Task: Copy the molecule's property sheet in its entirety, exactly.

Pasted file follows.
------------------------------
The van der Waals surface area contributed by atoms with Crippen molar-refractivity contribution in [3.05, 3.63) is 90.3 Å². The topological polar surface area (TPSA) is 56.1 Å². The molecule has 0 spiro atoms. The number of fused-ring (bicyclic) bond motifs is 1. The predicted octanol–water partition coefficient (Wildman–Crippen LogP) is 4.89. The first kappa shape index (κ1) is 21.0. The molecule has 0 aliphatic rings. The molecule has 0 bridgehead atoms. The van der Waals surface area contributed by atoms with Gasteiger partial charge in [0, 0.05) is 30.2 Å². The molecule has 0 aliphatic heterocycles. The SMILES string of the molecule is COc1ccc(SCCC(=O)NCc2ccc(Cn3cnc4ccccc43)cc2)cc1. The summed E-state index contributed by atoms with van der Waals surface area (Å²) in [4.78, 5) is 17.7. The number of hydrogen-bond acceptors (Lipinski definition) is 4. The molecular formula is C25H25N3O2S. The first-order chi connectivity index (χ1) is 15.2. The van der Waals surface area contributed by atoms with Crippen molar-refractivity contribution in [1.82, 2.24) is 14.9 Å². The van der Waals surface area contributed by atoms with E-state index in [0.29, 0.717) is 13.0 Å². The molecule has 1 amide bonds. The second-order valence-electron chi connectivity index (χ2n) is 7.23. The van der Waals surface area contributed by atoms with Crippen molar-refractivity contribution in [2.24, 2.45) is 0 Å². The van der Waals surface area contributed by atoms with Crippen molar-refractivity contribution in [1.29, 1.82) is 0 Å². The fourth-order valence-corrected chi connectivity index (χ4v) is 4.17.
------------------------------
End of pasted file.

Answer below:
The van der Waals surface area contributed by atoms with Crippen molar-refractivity contribution in [3.05, 3.63) is 90.3 Å². The topological polar surface area (TPSA) is 56.1 Å². The molecule has 0 spiro atoms. The number of fused-ring (bicyclic) bond motifs is 1. The predicted octanol–water partition coefficient (Wildman–Crippen LogP) is 4.89. The first kappa shape index (κ1) is 21.0. The molecule has 0 aliphatic rings. The molecule has 0 bridgehead atoms. The van der Waals surface area contributed by atoms with Gasteiger partial charge in [0, 0.05) is 30.2 Å². The molecule has 0 aliphatic heterocycles. The SMILES string of the molecule is COc1ccc(SCCC(=O)NCc2ccc(Cn3cnc4ccccc43)cc2)cc1. The summed E-state index contributed by atoms with van der Waals surface area (Å²) in [4.78, 5) is 17.7. The number of hydrogen-bond acceptors (Lipinski definition) is 4. The molecular formula is C25H25N3O2S. The first-order chi connectivity index (χ1) is 15.2. The van der Waals surface area contributed by atoms with Crippen molar-refractivity contribution in [1.82, 2.24) is 14.9 Å². The van der Waals surface area contributed by atoms with E-state index in [0.29, 0.717) is 13.0 Å². The molecule has 1 amide bonds. The second-order valence-electron chi connectivity index (χ2n) is 7.23. The van der Waals surface area contributed by atoms with Crippen molar-refractivity contribution in [2.24, 2.45) is 0 Å². The van der Waals surface area contributed by atoms with Crippen molar-refractivity contribution in [1.29, 1.82) is 0 Å². The fourth-order valence-corrected chi connectivity index (χ4v) is 4.17.